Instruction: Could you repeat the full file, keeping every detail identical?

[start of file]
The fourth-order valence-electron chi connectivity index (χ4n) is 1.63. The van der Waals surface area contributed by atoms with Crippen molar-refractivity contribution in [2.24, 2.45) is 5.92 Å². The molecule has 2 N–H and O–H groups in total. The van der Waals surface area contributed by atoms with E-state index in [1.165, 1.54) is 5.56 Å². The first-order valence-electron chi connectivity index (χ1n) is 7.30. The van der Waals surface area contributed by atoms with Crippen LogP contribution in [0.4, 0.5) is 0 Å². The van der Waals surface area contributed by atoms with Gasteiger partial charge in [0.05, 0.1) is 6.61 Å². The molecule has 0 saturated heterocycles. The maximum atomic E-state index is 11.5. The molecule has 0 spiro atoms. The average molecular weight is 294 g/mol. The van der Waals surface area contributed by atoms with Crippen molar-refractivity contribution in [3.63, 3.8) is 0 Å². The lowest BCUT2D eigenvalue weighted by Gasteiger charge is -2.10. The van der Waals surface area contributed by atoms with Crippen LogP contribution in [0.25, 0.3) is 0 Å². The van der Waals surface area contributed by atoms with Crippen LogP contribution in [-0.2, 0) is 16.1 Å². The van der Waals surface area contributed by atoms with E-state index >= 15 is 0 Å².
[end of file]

The fourth-order valence-electron chi connectivity index (χ4n) is 1.63. The van der Waals surface area contributed by atoms with Crippen molar-refractivity contribution in [2.24, 2.45) is 5.92 Å². The molecule has 2 N–H and O–H groups in total. The van der Waals surface area contributed by atoms with E-state index in [1.165, 1.54) is 5.56 Å². The first-order valence-electron chi connectivity index (χ1n) is 7.30. The van der Waals surface area contributed by atoms with Crippen LogP contribution in [0.4, 0.5) is 0 Å². The van der Waals surface area contributed by atoms with Gasteiger partial charge in [0.05, 0.1) is 6.61 Å². The molecule has 0 saturated heterocycles. The maximum atomic E-state index is 11.5. The molecule has 0 spiro atoms. The average molecular weight is 294 g/mol. The van der Waals surface area contributed by atoms with Crippen molar-refractivity contribution in [3.63, 3.8) is 0 Å². The lowest BCUT2D eigenvalue weighted by Gasteiger charge is -2.10. The van der Waals surface area contributed by atoms with Crippen LogP contribution in [0.25, 0.3) is 0 Å². The van der Waals surface area contributed by atoms with Crippen LogP contribution in [-0.2, 0) is 16.1 Å². The van der Waals surface area contributed by atoms with E-state index >= 15 is 0 Å².